Reputation survey: Undercover investigations - Stars survive scandals

The public has still not forgiven Johnnie Walker for drug abuse, but John Higgins and Lawrence Dallaglio have been less damaged by tabloid scandals, new research shows.

Despite the storm surrounding John Higgins and allegations of match-fixing, the snooker player's reputation does not seem to have been as damaged as those of other high-profile figures who have been the subject of undercover investigations.

According to PRWeek/One Poll's latest survey of 3,000 members of the public, BBC Radio 2 DJ Johnnie Walker, who admitted to the News of the World that he used cocaine, was the figure the public had the lowest opinion of following a tabloid investigation.

Interestingly the allegations against Walker were published in 1999, showing the public has not forgotten them. But for rugby star Lawrence Dallaglio, who boasted to News of the World reporters about his drug use in 1999, the opposite seems to be true. In total 73 per cent of respondents said the Dallaglio scandal had not damaged the sport of rugby, and he came second behind boxer Joe Calzaghe as the undercover investigation figure the public had the highest opinion of.

Overall, however, the outlook for Higgins in the eyes of the public is bleak. In total 43 per cent of respondents said he should be permanently suspended following the allegations, and 46 per cent felt the sport of snooker would suffer long-term damage thanks to the allegations.

The public was divided over whether undercover reporting was a fair way of getting a story. In total 30 per cent felt it was, but 21 per cent said it was not, with a further 49 per cent saying it was fair sometimes.

And while 37 per cent of respondents said subjects of undercover investigations should not be able to claim entrapment as a defence, 22 per cent said they should, and a further 40 per cent said they sometimes should.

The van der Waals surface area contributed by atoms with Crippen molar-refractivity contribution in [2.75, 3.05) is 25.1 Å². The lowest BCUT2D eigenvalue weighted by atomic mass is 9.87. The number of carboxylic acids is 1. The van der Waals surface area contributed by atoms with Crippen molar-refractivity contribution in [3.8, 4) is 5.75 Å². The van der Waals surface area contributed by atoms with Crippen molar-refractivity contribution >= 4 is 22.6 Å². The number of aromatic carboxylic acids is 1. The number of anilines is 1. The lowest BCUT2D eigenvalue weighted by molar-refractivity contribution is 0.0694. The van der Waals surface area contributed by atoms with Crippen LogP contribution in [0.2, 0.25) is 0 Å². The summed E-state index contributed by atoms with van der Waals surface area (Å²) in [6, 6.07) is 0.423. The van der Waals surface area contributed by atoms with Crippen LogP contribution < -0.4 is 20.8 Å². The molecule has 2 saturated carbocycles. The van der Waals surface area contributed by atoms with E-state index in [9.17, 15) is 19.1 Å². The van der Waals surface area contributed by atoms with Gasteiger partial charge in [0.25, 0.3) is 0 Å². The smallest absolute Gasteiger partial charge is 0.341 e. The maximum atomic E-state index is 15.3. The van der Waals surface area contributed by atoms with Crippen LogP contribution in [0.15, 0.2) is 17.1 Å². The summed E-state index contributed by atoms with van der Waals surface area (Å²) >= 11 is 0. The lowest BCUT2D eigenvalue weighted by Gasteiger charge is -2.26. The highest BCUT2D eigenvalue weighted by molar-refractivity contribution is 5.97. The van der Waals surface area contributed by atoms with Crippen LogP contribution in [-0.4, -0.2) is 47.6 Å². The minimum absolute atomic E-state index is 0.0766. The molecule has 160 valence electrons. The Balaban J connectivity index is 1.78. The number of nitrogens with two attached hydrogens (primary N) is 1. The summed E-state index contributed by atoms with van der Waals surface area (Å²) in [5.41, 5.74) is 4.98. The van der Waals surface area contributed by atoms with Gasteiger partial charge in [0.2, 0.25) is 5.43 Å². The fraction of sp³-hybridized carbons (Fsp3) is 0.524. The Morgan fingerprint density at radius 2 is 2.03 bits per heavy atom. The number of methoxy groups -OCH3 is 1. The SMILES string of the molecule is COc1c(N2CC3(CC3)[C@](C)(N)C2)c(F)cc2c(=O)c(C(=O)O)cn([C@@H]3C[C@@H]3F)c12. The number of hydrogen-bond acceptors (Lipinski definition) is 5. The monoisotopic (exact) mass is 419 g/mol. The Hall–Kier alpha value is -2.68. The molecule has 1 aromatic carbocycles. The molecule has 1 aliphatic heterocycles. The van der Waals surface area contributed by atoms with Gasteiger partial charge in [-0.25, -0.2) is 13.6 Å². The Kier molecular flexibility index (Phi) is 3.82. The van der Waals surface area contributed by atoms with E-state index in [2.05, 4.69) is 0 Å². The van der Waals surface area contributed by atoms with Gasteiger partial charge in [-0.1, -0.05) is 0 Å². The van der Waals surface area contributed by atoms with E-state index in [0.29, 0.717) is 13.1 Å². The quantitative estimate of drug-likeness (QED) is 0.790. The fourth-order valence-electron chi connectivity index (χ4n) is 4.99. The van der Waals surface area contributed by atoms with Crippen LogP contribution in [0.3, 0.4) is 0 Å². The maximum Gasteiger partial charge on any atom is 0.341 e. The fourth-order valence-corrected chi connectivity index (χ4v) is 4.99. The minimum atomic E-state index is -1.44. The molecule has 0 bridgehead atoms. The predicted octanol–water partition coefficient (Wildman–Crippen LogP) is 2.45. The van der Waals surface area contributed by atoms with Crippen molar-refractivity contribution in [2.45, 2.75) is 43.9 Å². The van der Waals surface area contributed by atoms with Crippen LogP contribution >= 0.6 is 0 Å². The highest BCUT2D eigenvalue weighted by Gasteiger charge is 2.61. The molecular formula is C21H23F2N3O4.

The telling statistic is that in the bar chart question half those polled said they had no opinion on, thus no interest in, the private lives of celebrities. And yet newspapers clearly run the stories because they sell newspapers. Is the public in denial?

To a certain extent yes, but the public feels uncomfortable when a story turns into a full-time, prolonged slaughtering of an individual that is disproportionate to the perceived crime. The public forgives sporting stars if they continue to perform at the highest level, which is why Dallaglio recovered; winning the World Cup erased the memories of his drugs shame. But the allegations surrounding John Higgins are more damaging to snooker because they involve serious criminal activity if true. Undercover reporting is vital in a democratic society when the investigation is justified in the public interest, but I do not feel the method is justified when exposing the love lives of the rich and famous.

- Will snooker be damaged long term by the recent allegations of frame-fixing surrounding John Higgins?

Don't know: 20%

No: 34%

Yes: 46%

- Is undercover reporting a fair way of getting a story?

Don't know: 48%

No: 21%

Yes: 31%

- Rugby's reputation

73% did not think rugby was damaged by the 1999 expose on Lawrence Dallaglio in which it was claimed he told an undercover reporter he took and had dealt drugs

- Boxing's reputation

58% said boxing was not damaged by the expose on Joe Calzaghe in which he confessed to using cocaine

- Snooker's reputation

40% said John Higgins had suffered more than the News of the World, snooker or journalism from the paper's expose

- Entrapment

37% believed subjects of undercover investigations should not be able to claim entrapment as a defence

Survey of 3,000 members of the public conducted by global research agency OnePoll.

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